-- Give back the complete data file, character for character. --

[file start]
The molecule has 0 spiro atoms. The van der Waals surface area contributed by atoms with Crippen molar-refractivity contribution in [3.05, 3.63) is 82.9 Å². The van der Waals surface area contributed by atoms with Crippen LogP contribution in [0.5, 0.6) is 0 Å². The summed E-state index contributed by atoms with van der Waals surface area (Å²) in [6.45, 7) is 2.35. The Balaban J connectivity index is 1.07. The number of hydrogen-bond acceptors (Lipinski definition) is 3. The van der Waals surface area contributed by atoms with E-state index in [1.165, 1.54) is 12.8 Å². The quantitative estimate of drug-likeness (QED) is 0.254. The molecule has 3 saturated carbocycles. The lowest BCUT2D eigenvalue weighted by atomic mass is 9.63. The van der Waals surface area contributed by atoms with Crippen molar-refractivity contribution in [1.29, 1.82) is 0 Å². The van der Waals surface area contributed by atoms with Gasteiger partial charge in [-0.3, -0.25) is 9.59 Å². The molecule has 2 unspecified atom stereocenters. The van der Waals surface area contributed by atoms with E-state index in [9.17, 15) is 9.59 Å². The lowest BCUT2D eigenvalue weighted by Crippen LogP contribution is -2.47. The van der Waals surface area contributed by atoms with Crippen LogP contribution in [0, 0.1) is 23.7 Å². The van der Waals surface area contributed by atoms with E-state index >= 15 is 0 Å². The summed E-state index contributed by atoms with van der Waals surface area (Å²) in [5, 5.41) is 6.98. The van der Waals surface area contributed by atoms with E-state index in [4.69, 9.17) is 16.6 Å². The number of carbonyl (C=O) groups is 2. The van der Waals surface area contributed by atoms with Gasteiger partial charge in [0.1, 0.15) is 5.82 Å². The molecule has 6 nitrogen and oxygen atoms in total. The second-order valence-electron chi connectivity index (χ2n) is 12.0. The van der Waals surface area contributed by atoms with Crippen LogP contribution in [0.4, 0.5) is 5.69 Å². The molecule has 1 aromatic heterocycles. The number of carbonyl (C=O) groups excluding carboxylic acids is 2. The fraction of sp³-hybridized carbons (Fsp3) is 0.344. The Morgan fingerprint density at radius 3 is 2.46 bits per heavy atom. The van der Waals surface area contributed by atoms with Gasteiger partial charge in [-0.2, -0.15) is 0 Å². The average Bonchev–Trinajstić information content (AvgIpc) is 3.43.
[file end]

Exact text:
The molecule has 0 spiro atoms. The van der Waals surface area contributed by atoms with Crippen molar-refractivity contribution in [3.05, 3.63) is 82.9 Å². The van der Waals surface area contributed by atoms with Crippen LogP contribution in [0.5, 0.6) is 0 Å². The summed E-state index contributed by atoms with van der Waals surface area (Å²) in [6.45, 7) is 2.35. The Balaban J connectivity index is 1.07. The number of hydrogen-bond acceptors (Lipinski definition) is 3. The van der Waals surface area contributed by atoms with E-state index in [1.165, 1.54) is 12.8 Å². The quantitative estimate of drug-likeness (QED) is 0.254. The molecule has 3 saturated carbocycles. The lowest BCUT2D eigenvalue weighted by atomic mass is 9.63. The van der Waals surface area contributed by atoms with Crippen molar-refractivity contribution in [1.29, 1.82) is 0 Å². The van der Waals surface area contributed by atoms with Gasteiger partial charge in [-0.3, -0.25) is 9.59 Å². The molecule has 2 unspecified atom stereocenters. The van der Waals surface area contributed by atoms with E-state index in [9.17, 15) is 9.59 Å². The lowest BCUT2D eigenvalue weighted by Crippen LogP contribution is -2.47. The van der Waals surface area contributed by atoms with Crippen LogP contribution in [0, 0.1) is 23.7 Å². The van der Waals surface area contributed by atoms with E-state index >= 15 is 0 Å². The summed E-state index contributed by atoms with van der Waals surface area (Å²) in [5, 5.41) is 6.98. The van der Waals surface area contributed by atoms with E-state index in [4.69, 9.17) is 16.6 Å². The number of carbonyl (C=O) groups is 2. The van der Waals surface area contributed by atoms with Gasteiger partial charge in [0.1, 0.15) is 5.82 Å². The molecule has 6 nitrogen and oxygen atoms in total. The second-order valence-electron chi connectivity index (χ2n) is 12.0. The van der Waals surface area contributed by atoms with Crippen LogP contribution in [0.4, 0.5) is 5.69 Å². The molecule has 1 aromatic heterocycles. The number of carbonyl (C=O) groups excluding carboxylic acids is 2. The fraction of sp³-hybridized carbons (Fsp3) is 0.344. The Morgan fingerprint density at radius 3 is 2.46 bits per heavy atom. The van der Waals surface area contributed by atoms with Gasteiger partial charge in [-0.2, -0.15) is 0 Å². The average Bonchev–Trinajstić information content (AvgIpc) is 3.43.